The BBC source said that the “rightwing government are moving away from engagement with the continent [of Africa].”

Some of the axed BBC Africa programmes will be moving to digital platforms. The BBC claim they are not cutting back services but modernising as they switch from traditional linear broadcasting on TV and radio.

However, BBC Somalia won’t be going digital because corporation executives ruled that internet coverage in Somalia is not good enough to make it worth their while, and where there is a signal people increasingly get their news from social media like TikTok.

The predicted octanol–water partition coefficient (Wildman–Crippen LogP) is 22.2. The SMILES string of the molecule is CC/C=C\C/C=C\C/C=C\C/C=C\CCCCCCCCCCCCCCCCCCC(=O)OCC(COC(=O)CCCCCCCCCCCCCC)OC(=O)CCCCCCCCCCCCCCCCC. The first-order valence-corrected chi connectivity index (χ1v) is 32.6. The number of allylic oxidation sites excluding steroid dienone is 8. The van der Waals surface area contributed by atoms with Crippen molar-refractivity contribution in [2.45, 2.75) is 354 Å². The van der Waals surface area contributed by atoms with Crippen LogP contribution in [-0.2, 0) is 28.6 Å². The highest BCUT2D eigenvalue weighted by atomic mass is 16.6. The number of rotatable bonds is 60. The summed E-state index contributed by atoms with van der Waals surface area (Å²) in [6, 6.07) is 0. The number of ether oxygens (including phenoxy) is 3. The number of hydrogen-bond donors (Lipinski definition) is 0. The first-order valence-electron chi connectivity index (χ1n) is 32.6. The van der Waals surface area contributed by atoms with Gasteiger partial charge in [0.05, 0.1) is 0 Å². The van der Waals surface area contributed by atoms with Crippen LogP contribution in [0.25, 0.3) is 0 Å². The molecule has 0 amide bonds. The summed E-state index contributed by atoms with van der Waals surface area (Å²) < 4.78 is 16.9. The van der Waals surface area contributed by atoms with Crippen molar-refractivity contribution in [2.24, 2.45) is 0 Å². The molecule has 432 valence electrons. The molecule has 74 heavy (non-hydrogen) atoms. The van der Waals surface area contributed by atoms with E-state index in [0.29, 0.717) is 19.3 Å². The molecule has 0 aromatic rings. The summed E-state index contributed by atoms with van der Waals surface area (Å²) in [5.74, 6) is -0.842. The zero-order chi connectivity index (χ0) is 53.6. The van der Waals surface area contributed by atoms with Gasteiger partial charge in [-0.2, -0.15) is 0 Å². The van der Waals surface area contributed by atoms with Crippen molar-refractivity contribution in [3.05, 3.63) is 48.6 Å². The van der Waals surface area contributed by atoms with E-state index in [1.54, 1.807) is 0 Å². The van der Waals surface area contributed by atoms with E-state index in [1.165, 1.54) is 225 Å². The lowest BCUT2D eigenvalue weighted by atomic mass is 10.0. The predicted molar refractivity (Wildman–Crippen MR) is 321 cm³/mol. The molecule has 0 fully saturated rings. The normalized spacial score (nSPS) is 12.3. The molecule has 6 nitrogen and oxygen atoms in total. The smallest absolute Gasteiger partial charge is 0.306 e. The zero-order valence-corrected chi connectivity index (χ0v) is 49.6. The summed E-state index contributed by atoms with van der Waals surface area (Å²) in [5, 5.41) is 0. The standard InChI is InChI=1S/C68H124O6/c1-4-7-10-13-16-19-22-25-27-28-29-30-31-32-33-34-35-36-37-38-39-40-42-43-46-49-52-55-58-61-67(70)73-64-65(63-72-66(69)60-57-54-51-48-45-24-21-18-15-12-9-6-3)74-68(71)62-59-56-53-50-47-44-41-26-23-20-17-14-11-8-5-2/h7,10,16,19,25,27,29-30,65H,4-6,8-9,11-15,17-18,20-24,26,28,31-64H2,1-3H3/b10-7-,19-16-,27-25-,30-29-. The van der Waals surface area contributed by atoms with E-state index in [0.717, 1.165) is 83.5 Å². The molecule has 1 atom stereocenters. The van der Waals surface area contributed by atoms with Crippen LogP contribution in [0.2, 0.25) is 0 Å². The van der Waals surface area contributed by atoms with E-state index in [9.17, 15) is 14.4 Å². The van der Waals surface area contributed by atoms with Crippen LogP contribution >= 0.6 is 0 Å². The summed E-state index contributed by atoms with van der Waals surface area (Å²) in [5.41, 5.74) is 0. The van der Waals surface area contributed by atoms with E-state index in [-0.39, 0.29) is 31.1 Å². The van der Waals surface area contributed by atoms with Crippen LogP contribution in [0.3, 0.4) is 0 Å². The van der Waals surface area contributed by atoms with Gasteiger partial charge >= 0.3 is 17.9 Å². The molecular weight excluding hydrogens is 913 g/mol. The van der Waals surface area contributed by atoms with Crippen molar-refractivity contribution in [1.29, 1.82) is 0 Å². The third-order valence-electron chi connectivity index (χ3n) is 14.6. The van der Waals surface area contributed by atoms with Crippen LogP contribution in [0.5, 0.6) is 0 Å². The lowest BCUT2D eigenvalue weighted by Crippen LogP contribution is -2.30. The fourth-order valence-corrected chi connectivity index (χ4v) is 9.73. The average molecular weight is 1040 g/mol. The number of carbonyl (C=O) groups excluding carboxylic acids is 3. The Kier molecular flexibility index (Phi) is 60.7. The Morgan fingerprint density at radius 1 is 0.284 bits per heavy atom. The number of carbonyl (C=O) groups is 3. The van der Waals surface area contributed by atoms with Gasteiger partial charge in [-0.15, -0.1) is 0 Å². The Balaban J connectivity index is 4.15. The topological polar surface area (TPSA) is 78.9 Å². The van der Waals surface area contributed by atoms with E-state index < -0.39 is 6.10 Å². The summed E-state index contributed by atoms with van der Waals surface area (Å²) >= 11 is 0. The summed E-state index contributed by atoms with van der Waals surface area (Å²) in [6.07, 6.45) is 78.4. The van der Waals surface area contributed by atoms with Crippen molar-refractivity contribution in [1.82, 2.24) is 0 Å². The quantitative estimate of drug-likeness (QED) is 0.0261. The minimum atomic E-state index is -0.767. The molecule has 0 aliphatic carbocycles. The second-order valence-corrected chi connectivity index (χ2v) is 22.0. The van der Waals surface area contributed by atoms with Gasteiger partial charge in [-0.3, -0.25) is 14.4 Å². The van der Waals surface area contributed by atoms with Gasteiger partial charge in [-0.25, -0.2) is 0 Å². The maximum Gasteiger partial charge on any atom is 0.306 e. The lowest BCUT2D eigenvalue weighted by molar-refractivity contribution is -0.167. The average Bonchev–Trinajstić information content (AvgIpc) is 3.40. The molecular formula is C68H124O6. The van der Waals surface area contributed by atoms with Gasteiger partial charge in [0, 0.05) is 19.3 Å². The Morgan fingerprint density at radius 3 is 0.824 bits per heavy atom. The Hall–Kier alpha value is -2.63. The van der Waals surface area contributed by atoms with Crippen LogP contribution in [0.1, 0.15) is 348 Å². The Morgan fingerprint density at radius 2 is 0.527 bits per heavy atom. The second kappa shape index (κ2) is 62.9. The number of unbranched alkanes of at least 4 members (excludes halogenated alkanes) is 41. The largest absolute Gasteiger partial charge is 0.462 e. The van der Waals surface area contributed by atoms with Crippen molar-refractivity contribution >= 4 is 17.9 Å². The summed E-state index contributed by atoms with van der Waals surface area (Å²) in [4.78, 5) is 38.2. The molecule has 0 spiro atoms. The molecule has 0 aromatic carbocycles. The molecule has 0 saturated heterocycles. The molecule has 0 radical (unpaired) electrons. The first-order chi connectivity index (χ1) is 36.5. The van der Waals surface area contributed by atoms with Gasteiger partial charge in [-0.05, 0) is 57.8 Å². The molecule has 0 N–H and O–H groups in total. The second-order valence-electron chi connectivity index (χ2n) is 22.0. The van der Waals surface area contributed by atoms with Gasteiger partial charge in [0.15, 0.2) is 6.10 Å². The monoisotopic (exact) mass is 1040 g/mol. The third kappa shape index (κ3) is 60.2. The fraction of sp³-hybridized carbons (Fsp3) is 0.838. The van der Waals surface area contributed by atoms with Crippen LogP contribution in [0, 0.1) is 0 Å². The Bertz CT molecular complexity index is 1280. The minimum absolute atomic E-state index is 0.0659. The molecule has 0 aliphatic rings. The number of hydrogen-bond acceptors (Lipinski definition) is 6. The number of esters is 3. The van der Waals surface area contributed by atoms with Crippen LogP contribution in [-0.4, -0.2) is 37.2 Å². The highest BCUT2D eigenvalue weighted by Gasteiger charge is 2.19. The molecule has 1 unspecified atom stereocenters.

BBC World TV channel is also being ‘merged’ with the UK-based News Channel. However, some question whether this is really a merger, or merely a cover story for scrapping the BBC World channel.

It is understood that some within the BBC are prepared to lose a share of the audience over the next five to ten years on the gamble that their digital strategy means numbers will pick up in the longer term.

BBC News online reported that radio broadcasts in 10 languages will cease, including Arabic, Persian, Chinese and Bengali, but the BBC told The Voice: “We are not closing any of our language services.”

In 2020, BBC Africa staff accused management of institutional racism including being denied career development opportunities, being bullied, and then silenced by an ineffective complaints procedure.

A BBC spokesperson said: “The BBC is totally committed to bringing impartial, independent journalism to people across Africa.